At the same time, Wikipedia has some strengths that are fairly unique. It has amazing search engine optimization; it shows up really high in search results for topics without a lot of other internet coverage. Many of the Vermont town Wikipedia pages I edited are still on the first page of results when you search for the town in Google. Wikipedia content, since it’s freely available, propagates widely and is often packaged to be used within other systems such as personal assistants. Content on Wikipedia goes places quickly. The public domain photos of Jewell Mazique were in the Library of Congress’s online archive for decades. Once they were in Wikipedia, you could see a picture of her on the first page of a Duck Duck Go search for her name. I did that. And it’s reproducible. You can do that.
After the #1lib1ref campaign wrapped up in 2017, I spent a lot of time interacting with the organizers about it... hounding them to complete their wrap-up post, wanting to hear how it went, wanting to make it better. In late 2017 I was brought on as a super-part-time consultant to work on the project from the inside, not just as a superfan. So this year’s campaign, for me as an editor, was a lot like last year’s. A personal concentration on people of color, activists mostly. But also, I got to do more official-type outreach to try to show people how they could make Wikipedia look more like them, work more like they wanted it to. Because my thing is Community Engagement, which is not just working the existing community, but also helping new people find a place for themselves within the community.
I assigned my students from my LIS Community Engagement class the job of making an edit (and tracking down their own “how to” materials), and then report back on how that experience felt for them. I made helper documentation that looked like what I would be looking up, not just generic terms.
I worked with people in other language communities to get handouts translated into their own languages. Wikipedia exists in 288 languages; we made “official” handouts for four. I think one of the things that appeals to me about this work is that there’s always more to be done.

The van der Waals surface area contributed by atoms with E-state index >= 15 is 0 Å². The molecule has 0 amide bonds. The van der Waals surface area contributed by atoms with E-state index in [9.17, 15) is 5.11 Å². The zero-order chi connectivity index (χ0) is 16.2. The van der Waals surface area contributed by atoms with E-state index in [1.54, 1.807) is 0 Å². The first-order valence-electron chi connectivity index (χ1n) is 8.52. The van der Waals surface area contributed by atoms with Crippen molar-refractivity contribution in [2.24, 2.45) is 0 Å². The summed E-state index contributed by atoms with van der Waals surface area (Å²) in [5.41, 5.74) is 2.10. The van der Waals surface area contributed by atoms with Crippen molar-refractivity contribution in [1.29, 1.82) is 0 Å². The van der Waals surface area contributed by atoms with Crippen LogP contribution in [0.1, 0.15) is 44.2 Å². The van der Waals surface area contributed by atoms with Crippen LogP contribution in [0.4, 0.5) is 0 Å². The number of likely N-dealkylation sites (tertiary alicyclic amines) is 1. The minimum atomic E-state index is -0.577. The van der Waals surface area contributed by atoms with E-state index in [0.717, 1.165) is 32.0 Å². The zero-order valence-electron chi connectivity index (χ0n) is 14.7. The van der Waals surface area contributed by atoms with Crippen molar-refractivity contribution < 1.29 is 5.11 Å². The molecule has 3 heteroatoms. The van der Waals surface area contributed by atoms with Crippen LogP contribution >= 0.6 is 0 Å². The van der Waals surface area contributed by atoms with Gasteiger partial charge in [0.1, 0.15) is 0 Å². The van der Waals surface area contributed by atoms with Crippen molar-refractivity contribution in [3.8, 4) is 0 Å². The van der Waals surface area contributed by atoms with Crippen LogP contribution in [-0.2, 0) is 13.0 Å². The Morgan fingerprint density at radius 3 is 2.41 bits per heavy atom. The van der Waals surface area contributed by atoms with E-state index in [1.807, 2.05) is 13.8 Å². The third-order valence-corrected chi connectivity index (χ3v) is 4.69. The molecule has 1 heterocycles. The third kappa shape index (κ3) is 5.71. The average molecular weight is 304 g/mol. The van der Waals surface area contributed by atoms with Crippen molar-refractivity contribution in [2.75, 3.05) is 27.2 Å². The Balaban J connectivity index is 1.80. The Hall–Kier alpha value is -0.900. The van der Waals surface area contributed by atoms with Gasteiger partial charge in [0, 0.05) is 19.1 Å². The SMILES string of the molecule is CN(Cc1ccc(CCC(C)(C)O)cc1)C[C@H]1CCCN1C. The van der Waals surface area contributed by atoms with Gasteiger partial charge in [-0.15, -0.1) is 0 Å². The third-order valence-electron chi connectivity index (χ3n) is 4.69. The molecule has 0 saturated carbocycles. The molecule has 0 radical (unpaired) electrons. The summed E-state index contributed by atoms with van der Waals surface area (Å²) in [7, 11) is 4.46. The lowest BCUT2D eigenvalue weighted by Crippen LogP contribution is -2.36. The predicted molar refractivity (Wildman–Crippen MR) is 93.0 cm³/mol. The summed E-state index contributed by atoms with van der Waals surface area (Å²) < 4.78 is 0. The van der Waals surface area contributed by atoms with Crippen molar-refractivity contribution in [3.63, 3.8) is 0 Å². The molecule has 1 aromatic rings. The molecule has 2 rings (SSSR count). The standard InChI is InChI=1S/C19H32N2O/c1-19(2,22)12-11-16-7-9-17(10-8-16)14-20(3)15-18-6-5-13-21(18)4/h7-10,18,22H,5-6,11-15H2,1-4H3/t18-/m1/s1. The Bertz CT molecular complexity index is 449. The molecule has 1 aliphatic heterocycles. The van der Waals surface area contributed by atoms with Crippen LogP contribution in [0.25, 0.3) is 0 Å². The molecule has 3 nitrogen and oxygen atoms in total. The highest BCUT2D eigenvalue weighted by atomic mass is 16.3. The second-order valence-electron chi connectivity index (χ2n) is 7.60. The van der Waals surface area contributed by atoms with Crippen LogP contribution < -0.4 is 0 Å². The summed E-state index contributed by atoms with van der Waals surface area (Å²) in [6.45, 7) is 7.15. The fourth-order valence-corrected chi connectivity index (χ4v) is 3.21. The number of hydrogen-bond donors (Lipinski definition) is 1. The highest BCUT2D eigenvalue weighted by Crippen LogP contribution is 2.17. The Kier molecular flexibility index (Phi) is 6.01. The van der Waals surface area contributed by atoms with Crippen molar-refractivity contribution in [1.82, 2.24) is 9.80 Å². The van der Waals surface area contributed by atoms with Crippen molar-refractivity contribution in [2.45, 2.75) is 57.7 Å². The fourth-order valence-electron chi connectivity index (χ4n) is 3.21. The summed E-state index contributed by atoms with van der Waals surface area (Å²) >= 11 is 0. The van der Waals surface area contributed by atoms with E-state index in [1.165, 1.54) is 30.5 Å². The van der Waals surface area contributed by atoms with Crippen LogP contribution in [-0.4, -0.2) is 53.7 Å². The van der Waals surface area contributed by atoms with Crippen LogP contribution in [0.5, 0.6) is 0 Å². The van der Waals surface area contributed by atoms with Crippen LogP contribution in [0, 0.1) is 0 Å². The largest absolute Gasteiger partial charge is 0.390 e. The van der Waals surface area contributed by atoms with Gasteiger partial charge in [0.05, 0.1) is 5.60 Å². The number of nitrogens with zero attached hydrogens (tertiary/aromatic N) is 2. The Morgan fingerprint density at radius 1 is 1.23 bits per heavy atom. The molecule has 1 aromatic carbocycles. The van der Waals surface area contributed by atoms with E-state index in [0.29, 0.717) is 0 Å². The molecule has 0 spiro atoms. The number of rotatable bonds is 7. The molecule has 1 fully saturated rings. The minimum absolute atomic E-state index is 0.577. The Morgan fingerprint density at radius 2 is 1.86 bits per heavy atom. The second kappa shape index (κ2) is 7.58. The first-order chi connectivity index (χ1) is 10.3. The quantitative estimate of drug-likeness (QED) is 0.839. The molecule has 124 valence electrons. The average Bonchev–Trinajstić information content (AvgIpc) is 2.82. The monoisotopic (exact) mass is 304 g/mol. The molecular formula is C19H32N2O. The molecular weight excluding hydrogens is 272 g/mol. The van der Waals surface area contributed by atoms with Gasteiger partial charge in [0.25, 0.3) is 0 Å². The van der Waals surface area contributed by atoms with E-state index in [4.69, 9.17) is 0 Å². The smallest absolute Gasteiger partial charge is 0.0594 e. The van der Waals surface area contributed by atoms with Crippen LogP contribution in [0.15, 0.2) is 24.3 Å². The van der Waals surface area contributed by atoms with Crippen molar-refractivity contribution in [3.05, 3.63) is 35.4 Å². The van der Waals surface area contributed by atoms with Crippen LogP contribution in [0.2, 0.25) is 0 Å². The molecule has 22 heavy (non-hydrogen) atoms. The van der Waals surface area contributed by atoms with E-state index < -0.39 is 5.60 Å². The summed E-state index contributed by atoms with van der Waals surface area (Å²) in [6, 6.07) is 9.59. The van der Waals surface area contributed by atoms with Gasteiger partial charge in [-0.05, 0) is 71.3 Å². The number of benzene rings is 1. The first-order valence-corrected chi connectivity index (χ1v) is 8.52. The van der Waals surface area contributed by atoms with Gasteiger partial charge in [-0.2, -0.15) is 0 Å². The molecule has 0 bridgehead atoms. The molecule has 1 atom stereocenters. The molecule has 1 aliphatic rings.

And above all, I was grateful. I thanked people for making their photos public domain, I thanked people for their edits, I thanked people for their feedback. We celebrated the 10,000th #1lib1ref edit which was done on Serbian Wikipedia. People are volunteering, for the most part. Saying you recognize their work, that you’re happy they’re participating, that they should be bold and try things, even if they’re not quite sure what they’re doing (it’s policy, after all) goes a long way to helping people feel like the work they are doing is useful. It might make the difference with them sticking around when they’re feeling harassed by bots, nerdsplained to on Talk pages, or just generally confused by a community that hasn’t, historically, seemed like it was for them. Blog posts on the main Wikimedia blog supported this approach. When the campaign wrapped up, it was a resounding success and I wrote the wrap-up along with the folks from the Wikipedia Library.
As someone who has struggled with finding my place within Wikipedia, but is pretty comfortable with my place in the larger internet, I felt like I could use my position of relative nerd privilege — I know the system, I have local reputation, I’ve “paid my dues” — to help others who didn’t feel quite as secure or quite as comfortable. And, with the exception of this essay I’m writing and some timely tweeting, I just got out of the way and let the work speak for itself. So the next time you Google the Revolutionary People’s Communication Network, you’ll learn about it, not get directed to a website offering a “revolutionary service that emphasizes privacy and social sharing” that also has better SEO than Eldridge Cleaver.
And that makes the internet more like the internet I want. Where Dick Gregory is remembered for his activism, accessibility devices are shown in their human contexts and cultural and civic accomplishments are appropriately honored.
It’s hard putting yourself out there. With Wikipedia, putting yourself out there can also means putting yourself, or people like you, in there. Because the encyclopedia that everyone can edit, isn’t the encyclopedia that everyone does edit. But it can be. Thank you for the work that you are doing for Art+Feminism. I look forward to seeing the work you do.
Please see ArtandFeminism.org for more information on this campaign and to learn how you can help improve coverage of cis and transgender women and their accomplishments, feminism, and the arts on Wikipedia.